"'S'okay, Baby." Spike appeared from behind her and took her hand. "You got me to love you now." He brought it to his mouth and sucked the burnt tip of her finger.

She smiled and looked sideways at Lou. "He won't tell me his name."

"Acosta." Spike let go of her and turned to face Lou. "Luis Alfonz."

"Oooooh!" Drusilla bounced up and down. "Spike! Did the pixies whisper that in your ear?"

"No, got it off his driver's license." He held up a wallet, and dropped it at Lou's feet.

Without lowering the cross, Lou checked his back pocket. Empty. "Neat trick."

Spike shrugged. "Handy skill. Not that I use it much. Don't have much use for cash, myself. Now this --" He held up Lou's crossbow "-- on the other hand, is a neat toy." He touched his finger to the tip of the wooden bolt. "Shame the Slayer didn't have one of these on the subway, innit?"

"Crying shame," Lou agreed.

The vampire smirked, then took aim at the stage. The dancers in the immediate vicinity yelped and moved out of the way, but most kept dancing, completely oblivious. "Yeh," Spike said. "She coulda just pulled the trigger, and it would've all been over. Just ... like..."


Too late. Spike squeezed the trigger. The bolt impaled itself in the singer's chest.

"Damn!" Spike said. "I was aiming for the amp." The singer gurgled out the last words of the chorus before falling forward into the crowd. Spike shrugged. "Oh, well. Hated that band anyway." The audience cheered as they caught the young man and hoisted him over their heads. A girl screamed, and the rest realized it wasn't part of the show. Chaos erupted as the club's patrons broke for the exits.

Lou reached into his coat and clutched a crossbow bolt. "You son of a bitch!" He raised it in the air and lunged at Spike. Before he could blink his arm wrenched behind him at an impossible angle, and he hollered as he both felt and heard something crack.

"Now, now," Spike said from behind, "none of that." With his other hand he squeezed Lou's wrist until he dropped the cross. Drusilla kicked it away. The club was empty now except for them, so it slid unobstructed under a booth. Lou struggled, but Spike's grip was too strong.

Drusilla stood directly in front of him. With a mischievous grin, she raised two immaculately manicured fingers to his eyes. "Look at me," she said. Then she turned them to point at her own. "Be in my eyes."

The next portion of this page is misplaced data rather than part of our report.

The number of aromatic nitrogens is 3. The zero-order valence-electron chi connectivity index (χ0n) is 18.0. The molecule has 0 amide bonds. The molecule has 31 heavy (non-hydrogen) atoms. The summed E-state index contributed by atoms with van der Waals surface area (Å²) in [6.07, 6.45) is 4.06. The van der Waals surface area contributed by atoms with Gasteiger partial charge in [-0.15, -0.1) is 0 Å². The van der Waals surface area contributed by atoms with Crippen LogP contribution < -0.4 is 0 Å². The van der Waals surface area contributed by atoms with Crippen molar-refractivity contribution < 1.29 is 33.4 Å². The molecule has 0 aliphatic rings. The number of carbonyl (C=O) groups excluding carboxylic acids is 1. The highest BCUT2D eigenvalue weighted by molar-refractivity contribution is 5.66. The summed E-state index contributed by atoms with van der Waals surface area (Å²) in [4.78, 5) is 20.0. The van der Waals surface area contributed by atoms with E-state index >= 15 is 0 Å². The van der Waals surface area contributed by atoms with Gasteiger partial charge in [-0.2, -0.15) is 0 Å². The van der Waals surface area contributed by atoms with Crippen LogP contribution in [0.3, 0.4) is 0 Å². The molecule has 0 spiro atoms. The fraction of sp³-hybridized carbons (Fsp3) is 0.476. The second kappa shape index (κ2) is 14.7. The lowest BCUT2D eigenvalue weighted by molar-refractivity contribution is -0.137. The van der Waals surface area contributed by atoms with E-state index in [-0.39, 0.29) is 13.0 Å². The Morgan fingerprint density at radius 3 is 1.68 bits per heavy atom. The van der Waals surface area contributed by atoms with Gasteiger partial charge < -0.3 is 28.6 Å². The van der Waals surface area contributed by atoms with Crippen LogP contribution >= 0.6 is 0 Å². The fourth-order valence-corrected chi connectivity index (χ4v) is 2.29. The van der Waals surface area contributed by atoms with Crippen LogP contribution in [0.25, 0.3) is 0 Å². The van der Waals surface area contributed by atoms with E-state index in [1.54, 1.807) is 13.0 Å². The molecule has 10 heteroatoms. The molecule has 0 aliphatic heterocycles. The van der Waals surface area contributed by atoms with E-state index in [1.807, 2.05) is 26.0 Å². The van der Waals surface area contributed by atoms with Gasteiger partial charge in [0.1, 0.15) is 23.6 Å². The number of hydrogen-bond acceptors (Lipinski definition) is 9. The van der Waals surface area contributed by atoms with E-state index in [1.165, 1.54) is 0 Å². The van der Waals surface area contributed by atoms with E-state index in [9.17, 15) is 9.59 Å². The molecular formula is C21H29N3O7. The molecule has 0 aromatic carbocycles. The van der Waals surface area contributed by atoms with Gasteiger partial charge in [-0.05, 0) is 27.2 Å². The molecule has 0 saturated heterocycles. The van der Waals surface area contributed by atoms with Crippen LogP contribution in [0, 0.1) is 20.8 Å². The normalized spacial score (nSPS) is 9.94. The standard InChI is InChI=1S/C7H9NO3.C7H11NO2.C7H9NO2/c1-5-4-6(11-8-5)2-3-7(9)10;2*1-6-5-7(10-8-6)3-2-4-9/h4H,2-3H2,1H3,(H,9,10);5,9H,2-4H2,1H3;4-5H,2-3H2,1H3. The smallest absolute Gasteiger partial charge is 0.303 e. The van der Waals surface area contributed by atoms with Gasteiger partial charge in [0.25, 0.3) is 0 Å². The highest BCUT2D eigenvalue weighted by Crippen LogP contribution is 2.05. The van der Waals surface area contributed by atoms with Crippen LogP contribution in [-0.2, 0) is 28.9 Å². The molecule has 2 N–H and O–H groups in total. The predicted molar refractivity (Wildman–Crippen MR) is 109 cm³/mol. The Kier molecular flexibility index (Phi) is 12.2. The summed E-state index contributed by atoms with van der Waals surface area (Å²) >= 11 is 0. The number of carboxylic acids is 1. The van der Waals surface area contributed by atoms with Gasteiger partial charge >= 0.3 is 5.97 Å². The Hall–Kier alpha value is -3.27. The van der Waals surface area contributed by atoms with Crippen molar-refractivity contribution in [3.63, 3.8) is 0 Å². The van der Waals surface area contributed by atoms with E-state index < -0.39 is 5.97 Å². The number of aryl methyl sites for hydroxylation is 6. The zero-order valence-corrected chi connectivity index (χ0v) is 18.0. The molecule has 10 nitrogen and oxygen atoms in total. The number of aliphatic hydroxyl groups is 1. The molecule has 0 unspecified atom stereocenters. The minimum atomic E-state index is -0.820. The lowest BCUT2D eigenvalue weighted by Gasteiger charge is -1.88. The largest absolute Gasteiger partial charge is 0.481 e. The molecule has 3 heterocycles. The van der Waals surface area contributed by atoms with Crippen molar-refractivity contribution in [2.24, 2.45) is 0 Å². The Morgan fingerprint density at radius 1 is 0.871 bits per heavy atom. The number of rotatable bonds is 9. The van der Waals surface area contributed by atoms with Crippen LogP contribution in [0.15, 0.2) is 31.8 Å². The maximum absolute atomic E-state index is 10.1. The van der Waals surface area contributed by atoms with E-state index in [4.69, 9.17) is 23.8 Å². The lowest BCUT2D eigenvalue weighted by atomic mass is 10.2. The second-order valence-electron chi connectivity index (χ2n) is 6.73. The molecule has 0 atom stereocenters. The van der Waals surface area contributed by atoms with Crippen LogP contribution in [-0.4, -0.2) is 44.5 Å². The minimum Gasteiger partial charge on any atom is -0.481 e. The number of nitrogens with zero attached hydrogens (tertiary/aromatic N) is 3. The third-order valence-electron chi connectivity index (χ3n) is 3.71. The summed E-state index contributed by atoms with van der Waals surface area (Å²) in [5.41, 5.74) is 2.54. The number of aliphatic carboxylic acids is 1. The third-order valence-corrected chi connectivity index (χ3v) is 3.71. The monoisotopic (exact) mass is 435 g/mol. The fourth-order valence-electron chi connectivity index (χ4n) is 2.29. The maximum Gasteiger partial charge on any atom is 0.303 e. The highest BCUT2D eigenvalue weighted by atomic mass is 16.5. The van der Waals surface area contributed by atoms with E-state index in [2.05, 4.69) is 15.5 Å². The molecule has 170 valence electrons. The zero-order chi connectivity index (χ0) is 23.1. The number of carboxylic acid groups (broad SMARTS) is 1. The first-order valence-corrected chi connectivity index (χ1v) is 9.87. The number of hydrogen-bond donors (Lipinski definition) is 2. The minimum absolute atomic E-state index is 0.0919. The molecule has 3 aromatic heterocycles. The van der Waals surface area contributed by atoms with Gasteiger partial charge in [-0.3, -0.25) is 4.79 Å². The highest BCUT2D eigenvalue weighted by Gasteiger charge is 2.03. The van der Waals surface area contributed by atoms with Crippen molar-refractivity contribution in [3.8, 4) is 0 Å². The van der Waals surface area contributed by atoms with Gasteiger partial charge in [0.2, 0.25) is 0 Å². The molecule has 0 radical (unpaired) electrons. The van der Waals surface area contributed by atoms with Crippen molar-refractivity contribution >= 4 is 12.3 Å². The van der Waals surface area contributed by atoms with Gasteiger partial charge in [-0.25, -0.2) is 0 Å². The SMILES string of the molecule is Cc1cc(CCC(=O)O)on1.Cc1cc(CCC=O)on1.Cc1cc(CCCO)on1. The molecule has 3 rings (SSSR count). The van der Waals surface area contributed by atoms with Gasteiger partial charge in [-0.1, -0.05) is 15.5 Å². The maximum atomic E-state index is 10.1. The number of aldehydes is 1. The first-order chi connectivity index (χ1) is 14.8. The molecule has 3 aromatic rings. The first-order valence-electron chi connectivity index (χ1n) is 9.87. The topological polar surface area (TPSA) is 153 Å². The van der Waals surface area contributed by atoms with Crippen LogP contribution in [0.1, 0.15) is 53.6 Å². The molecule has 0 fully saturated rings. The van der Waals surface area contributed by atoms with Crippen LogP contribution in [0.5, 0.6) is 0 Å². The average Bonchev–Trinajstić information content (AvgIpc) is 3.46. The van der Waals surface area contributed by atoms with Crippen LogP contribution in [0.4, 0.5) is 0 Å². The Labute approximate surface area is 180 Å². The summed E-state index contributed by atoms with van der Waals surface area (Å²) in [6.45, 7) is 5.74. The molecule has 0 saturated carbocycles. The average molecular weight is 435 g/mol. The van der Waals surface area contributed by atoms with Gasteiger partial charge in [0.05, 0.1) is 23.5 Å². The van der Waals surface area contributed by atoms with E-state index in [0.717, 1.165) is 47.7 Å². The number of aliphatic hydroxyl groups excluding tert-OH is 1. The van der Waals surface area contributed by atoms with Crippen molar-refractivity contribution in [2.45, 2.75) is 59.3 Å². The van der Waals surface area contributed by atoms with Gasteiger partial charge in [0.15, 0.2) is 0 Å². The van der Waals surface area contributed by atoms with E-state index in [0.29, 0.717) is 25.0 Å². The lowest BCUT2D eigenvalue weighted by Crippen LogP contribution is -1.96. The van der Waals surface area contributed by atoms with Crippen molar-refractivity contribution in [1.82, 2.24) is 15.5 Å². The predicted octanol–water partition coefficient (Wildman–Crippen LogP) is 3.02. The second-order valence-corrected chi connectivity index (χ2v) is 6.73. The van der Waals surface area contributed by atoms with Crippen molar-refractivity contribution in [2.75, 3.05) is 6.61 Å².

Lou stopped struggling as dark eyes turned a lighter shade of brown. "Nikki," he breathed.

"Shhh," she soothed. "Sh, it's okay. Everything's gonna be just fine. I'm the Slayer. I'll protect you."

His arms fell to his sides. Ignoring the pain, he wrapped them around her. "But I ... I was gonna kill them for you, Baby. Spike, he ... he killed you."

"I'm right here," she said, returning his embrace. "I won't go away again."

"You're cold."

He felt her smile through his tee-shirt, against his chest. "You'll keep me warm."

Lou sighed, and closed his eyes. "Yeah. I ... God, I love you, Nikki."

"Mmm hmm." Her lips grazed his neck. "Love you too." Her teeth sunk into him.

Lou screamed and shoved her away. Drusilla looked back at him, yellow eyes peering out from beneath a snakelike brow, and grinned. Blood -- his blood -- dripped from her fangs, and her tongue slithered out to catch it. Stunned, he raised his hand to the wound on his neck. He heard laughter and applause behind him, and turned around.

Spike lounged in one of the booths, watching the floor show. "Well I'll be damned," he said, grabbing the end of the table and seat and sliding out of the booth.

"Aren't you already?" Lou asked.

Spike seemed to consider this. "Point." A grin broke across his still-human features. "You were in love with the bint. Oh, isn't this rich!" He paced back and forth between the booths and the bar, his eyes never leaving Lou. "So this is personal. I get that. I killed your girl. It's understandable you'd want a little retribution. I mean, if anything ever happened to Dru ..." His gaze drifted to her, and he shuddered. Then he put a hand on Lou's shoulder. "Tell you what. I'm a reasonable man --"

"You're not a man. You're a monster."

Spike rolled his eyes. "Well, yeh. But still reasonable. That's why I'm gonna give you a choice. I mean, you're hurting. I'm gonna put you out of your misery either way." He tilted his head. "But I like you. You've got a hell of a pair of wrinklies on you." He patted Lou's shoulder roughly. Lou gritted his teeth against the pain that shot through his broken arm. "I admire that. So if you want, I can turn you. Make you like Dru and me."

Lou spat in his face.

Spike sighed, and wiped his cheek. "Yeh, that's bloody original." He shook his head. "Sorry, mate, but lack of creativity's gonna cost you." Chewing his bottom lip, he cast his eyes to the ceiling. "Y'know, I think I might just let you live with it." He looked back at Lou. "Yeh. You can keep your miserable little existence and your broken heart. What do you think, Pet?"

She held her stomach and pouted. "My tummy's all grumbly, Spike. I haven't eaten all night, and he's so good."

Spike nodded his head in concession. "Go on, then. But just a snack."

Before Lou even registered her movement, she was behind him, biting into his neck. He cried out, but her hand clamped over his mouth as she drank. His vision began to swim.